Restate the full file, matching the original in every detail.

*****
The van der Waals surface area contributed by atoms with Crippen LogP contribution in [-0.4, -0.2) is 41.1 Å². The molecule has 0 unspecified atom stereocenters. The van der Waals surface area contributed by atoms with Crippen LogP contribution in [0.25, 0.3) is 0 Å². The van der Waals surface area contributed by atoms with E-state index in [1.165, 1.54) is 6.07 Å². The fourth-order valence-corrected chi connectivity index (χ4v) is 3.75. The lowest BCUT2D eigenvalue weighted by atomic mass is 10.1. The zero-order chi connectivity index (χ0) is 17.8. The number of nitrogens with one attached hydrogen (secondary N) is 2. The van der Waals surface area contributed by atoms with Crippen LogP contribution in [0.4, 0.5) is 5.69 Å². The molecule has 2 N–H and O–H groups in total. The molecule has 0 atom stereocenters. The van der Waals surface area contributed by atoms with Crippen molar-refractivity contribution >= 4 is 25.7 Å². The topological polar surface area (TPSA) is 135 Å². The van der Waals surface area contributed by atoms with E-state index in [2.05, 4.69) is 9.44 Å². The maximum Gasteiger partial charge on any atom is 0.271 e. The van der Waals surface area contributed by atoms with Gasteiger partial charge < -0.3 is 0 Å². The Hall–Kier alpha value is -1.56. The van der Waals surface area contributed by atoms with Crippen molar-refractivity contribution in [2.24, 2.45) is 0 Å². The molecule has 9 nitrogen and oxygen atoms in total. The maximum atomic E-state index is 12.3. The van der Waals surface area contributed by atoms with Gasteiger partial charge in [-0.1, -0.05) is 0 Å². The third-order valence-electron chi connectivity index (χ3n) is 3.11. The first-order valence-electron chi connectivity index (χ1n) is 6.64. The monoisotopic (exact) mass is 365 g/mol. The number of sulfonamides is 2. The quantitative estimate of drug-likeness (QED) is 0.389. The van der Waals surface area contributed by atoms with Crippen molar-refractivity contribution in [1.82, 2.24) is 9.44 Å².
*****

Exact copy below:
The van der Waals surface area contributed by atoms with Crippen LogP contribution in [-0.4, -0.2) is 41.1 Å². The molecule has 0 unspecified atom stereocenters. The van der Waals surface area contributed by atoms with Crippen LogP contribution in [0.25, 0.3) is 0 Å². The van der Waals surface area contributed by atoms with E-state index in [1.165, 1.54) is 6.07 Å². The fourth-order valence-corrected chi connectivity index (χ4v) is 3.75. The lowest BCUT2D eigenvalue weighted by atomic mass is 10.1. The zero-order chi connectivity index (χ0) is 17.8. The number of nitrogens with one attached hydrogen (secondary N) is 2. The van der Waals surface area contributed by atoms with Crippen LogP contribution in [0.4, 0.5) is 5.69 Å². The molecule has 2 N–H and O–H groups in total. The molecule has 0 atom stereocenters. The van der Waals surface area contributed by atoms with Crippen molar-refractivity contribution >= 4 is 25.7 Å². The topological polar surface area (TPSA) is 135 Å². The van der Waals surface area contributed by atoms with E-state index in [2.05, 4.69) is 9.44 Å². The maximum Gasteiger partial charge on any atom is 0.271 e. The van der Waals surface area contributed by atoms with Gasteiger partial charge < -0.3 is 0 Å². The Hall–Kier alpha value is -1.56. The van der Waals surface area contributed by atoms with Crippen molar-refractivity contribution in [2.24, 2.45) is 0 Å². The molecule has 9 nitrogen and oxygen atoms in total. The maximum atomic E-state index is 12.3. The van der Waals surface area contributed by atoms with Gasteiger partial charge in [-0.1, -0.05) is 0 Å². The third-order valence-electron chi connectivity index (χ3n) is 3.11. The first-order valence-electron chi connectivity index (χ1n) is 6.64. The monoisotopic (exact) mass is 365 g/mol. The number of sulfonamides is 2. The quantitative estimate of drug-likeness (QED) is 0.389. The van der Waals surface area contributed by atoms with Crippen molar-refractivity contribution in [1.82, 2.24) is 9.44 Å².